AU Garden: Green visions, dirty fingernails and a carpet of flower bulbs

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AU’s campus just got a new green oasis: AU Garden. AU Garden will bring employees and students together around growing things – from an organic kitchen garden to meadow beds of wildflowers and weeds.

2019.11.29 | Marie Groth Andersen

AU Garden

The garden is located at the corner of Trøjborgvej and Nordre Ringgade and was previously known as Trøjborgplænen (the Trøjborg lawn).

All employees at students at AU with an interest in community gardening, biodiversity, nature and green communities can get involved in the project. A project group of AU employees and students has been formed – send a mail to sustainability@au.dk if you’re interested in joining.

The plot where AU Garden is located has been earmarked for the garden project until 2025, after which the project will be evaluated.   

On 18 December from 3:30pm to 5:30 there will be a meeting of AU’s sustainability network. AU’s first climate accounts will be presented, along with a status update on the sustainability strategy and more information about AU Garden. All are welcome.

Read more on au.dk/sustainability or on Facebook.

”Join us for a fun planting party at AU’s new employee and student-run green playground!”

A few weeks ago, this invitation was posted on the FB page of AU’s sustainability network – a voluntary network for AU students and employees who share knowledge, ideas and inspiration for making AU greener and more sustainable. 

A handful of members accepted, and over two gray, chilly afternoons in November, they got together to plant flower bulbs in plots marked out with bamboo stakes and twine in the new garden, which is located just across from Nobel Park on the corner of Trøjborgvej and Nordre Ringgade.

The wildest kitchen garden

One of the driving forces behind the garden is Lenore Messick, a language consultant in AU’s central administration, who’s also the chair of Greenshare Community Garden just across from Stakladen. She showed me around the garden, which at the moment basically consists of grass, a few trees and some bushes. But all this will change, she explained, pointing to a corner of the garden close to Nordre Ringgade that’s sheltered by a broad belt of shrubs.

READ MORE: Cultivating a sense of community in AU’s back garden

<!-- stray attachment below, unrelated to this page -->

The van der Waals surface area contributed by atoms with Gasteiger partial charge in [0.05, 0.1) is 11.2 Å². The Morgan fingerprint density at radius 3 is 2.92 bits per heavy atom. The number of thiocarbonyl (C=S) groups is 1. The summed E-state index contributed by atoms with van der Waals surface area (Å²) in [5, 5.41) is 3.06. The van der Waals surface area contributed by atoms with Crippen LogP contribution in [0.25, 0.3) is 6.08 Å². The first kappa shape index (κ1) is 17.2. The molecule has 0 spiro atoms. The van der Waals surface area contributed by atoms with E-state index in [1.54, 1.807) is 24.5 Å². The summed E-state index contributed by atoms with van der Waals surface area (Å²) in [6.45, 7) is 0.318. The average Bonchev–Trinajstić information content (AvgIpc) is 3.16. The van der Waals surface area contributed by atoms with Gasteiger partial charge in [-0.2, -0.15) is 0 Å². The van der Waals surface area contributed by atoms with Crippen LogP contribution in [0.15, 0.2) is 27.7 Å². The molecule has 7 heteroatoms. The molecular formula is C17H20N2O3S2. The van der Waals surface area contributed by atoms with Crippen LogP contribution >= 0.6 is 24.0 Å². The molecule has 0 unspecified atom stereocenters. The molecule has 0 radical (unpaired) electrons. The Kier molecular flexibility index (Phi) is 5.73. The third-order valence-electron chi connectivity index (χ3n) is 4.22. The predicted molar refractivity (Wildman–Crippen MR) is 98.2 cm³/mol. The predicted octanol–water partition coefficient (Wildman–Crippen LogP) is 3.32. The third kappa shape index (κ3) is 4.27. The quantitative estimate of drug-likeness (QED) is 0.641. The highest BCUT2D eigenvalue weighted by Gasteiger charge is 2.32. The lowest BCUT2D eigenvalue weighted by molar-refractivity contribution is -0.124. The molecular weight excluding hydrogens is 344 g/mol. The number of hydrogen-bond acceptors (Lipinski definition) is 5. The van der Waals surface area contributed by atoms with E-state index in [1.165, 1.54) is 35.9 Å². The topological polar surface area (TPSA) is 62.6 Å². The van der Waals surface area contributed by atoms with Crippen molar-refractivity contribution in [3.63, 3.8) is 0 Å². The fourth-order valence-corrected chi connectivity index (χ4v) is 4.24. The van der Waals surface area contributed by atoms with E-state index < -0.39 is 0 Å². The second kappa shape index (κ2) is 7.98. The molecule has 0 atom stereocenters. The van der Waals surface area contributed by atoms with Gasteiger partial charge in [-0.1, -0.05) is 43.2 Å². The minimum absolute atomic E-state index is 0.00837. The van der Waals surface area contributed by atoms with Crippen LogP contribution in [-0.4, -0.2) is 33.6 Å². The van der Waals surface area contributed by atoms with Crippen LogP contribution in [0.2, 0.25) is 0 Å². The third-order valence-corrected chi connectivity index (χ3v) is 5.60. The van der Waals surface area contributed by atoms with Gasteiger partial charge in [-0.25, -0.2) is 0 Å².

“There’s going to be the wildest kitchen garden here, with raised beds surrounded by chipped bark. It’s either going to be run communally by the group that volunteers to take care of it, or we’ll have individual plots assigned like we do at Greenshare. We haven’t figured this out yet. But people can grow vegetables, herbs or flowers for bouquets. And we’re going to plant berry bushes along the fence instead of nettles. We’re also going to have a compost area,” Lenore Messick explains.  

Cultivated areas combined with areas where nature has the last word

She walks out onto the lawn, which dominates the garden right now like a thick green carpet.

“We’re going to let some of the grass grow wild and keep mowing the rest. Here in the middle of the garden, there’s going to be a circle of mown grass where there’ll be places to sit and maybe even a fire pit. The idea is to create a space that invites people to socialize,” she says.  

Some of the members who are already involved in the kitchen garden project are students and postdocs from Agroecology and Food Science who are interested in putting theory into practice in a hands-on way. And there’s also a sandy spot where a group of biology students are going to sow native plants to give a variety of plants and animals a home in this small urban garden.

One of the biology students who’s involved in the garden is Lasse Dümke. And even though as a biologist he’s mostly interested in uncultivated nature and the biodiversity in natural ecosystems, he thinks the combination of more cultivated areas with areas where nature has the last word is a good idea.

“That’s a good mix, and if being able to use the space for gardening attracts other people than biologists, that’s fine with me.”

A volunteer project

The garden will be very much a volunteer project.

“AU’s gardeners will mow the grass and prune trees and bushes. But for everything else, we’re going to need volunteers to help with the work,” she says. 

Lasse Dümke and Lenore Messick remove rectangles of turf from the lawn, lay flower bulbs under them and replace them carefully. A mix of crocuses, daffodils and narcissus.

“The crocuses will bloom in February, and then the other flowers will come in waves, so there’ll be flowers in the grass through May,” Lenore Messick says. 

She hopes that AU Garden will become a meeting place for AU employees and students.

“You don’t have to drive outside town to find nature. Nature is right here where you are – even right next to Ringgaden.”  

Translated by Lenore Messick

AU Garden

The garden is located at the corner of Trøjborgvej and Nordre Ringgade and was previously known as Trøjborgplænen (the Trøjborg lawn).

All employees at students at AU with an interest in community gardening, biodiversity, nature and green communities can get involved in the project. A project group of AU employees and students has been formed – send a mail to sustainability@au.dk if you’re interested in joining.

The plot where AU Garden is located has been earmarked for the garden project until 2025, after which the project will be evaluated.   

On 18 December from 3:30pm to 5:30 there will be a meeting of AU’s sustainability network. AU’s first climate accounts will be presented, along with a status update on the sustainability strategy and more information about AU Garden. All are welcome.

Read more on au.dk/sustainability or on Facebook.

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